January 27, 2017
Texas Tech University continues to be a world leader in the area of food safety and security, and the next generation of students is being recognized for their work ensuring the integrity of the world’s food supply.
Sarahi Morales, a graduate student and research assistant from Honduras in the Department of Agricultural Education and Communication in the College of Agricultural Sciences & Natural Resources, was selected as a 2017 Next Generation Delegate for the Chicago Council on Global Affairs’ Global Food Security Symposium.
Morales will gather with other delegates for the symposium scheduled for March 28-30 in Washington, D.C. The annual showcase brings together the top innovators and visionaries in business, social issues and policy for discussions on maintaining the safety of global food supply and technological advancements in agriculture.
“I feel very honored and fortunate to have been selected as a delegate to the global food security symposium,” Morales said. “It will be a privilege for me to be able to participate in the current discussions for a food-secure world and meet other students whose goals are similar to mine. As a delegate, I hope to contribute to the discussions of food security and the importance of building resilient communities.”
Morales was chosen from a pool of more than 600 students representing 313 universities and almost 90 countries. With her selection, she is recognized as one of the emerging leaders in global agriculture, public policy, food, health and nutrition.
“Sarahi has been a true asset to our department as a graduate student,” said Scott Burris, interim chairman of the Department of Agricultural Education and Communication. “I am so excited she has been selected for this prestigious opportunity. I am equally confident that she will be a great ambassador for the Department of Agricultural Education and Communication and for Texas Tech University.”
Morales’ research focuses on food security and agricultural leadership in various corners of the world. She examined how the traditional leadership structure in certain South African tribes limited food security when promoting extension programs, and in another study she examined how government-sponsored agricultural investment to promote economic growth affected food security and dietary diversity in households in Honduras.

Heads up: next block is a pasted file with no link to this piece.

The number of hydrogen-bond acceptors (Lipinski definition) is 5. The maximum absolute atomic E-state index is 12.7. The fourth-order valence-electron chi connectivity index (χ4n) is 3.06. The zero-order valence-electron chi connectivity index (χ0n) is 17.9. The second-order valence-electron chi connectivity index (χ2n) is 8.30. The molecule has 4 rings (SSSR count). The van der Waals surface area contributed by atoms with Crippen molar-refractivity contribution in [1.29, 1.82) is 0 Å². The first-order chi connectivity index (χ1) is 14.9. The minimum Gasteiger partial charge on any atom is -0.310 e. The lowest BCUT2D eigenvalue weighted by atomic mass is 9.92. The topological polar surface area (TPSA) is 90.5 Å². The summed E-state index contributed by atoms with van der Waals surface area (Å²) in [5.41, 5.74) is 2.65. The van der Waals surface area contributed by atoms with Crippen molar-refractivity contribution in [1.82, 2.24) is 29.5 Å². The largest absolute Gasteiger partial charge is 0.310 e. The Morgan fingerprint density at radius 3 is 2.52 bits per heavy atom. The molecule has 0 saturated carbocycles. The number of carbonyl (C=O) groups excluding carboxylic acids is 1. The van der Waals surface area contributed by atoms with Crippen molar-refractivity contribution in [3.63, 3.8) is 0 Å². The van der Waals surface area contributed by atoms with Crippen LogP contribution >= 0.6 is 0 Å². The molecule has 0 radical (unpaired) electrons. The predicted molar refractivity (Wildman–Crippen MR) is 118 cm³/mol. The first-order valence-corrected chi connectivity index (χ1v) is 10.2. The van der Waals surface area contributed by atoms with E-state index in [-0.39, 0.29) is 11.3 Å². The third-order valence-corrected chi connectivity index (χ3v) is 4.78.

Her hope is to demonstrate that agricultural investments and nutritional education go hand in hand to ensure proper household food security instead of impulsive purchases.
“As an agricultural educator, I believe it is my duty to contribute to build a food secure world by understanding and helping to shape adequate agricultural interventions that take into account individuals’ behaviors and culture to minimize food insecurity, build resilient communities and, most importantly, reduce individuals’ vulnerability to food insecurity,” Morales said.
The Global Food Security Program focuses on the progress into global food security both by the U.S. and international community to meet the new challenges facing the food security industry. The Next Generation Delegates started in 2013 to provide students the opportunity to be a part of current discussion on food security.
“I am very thankful for faculty in my department, especially my adviser Todd Brashears,” Morales said. “They are an amazing group of people who are always there to guide me, support me and shape my research to where it needs to go. I could have not chosen a better place for my graduate education.”
The College of Agricultural Sciences and Natural Resources is made up of six departments:
The college also consists of eleven research centers and institutes, including the Cotton Economics Research Institute, the International Cotton Research Center and the Fiber and Biopolymer Research Institute.Facebook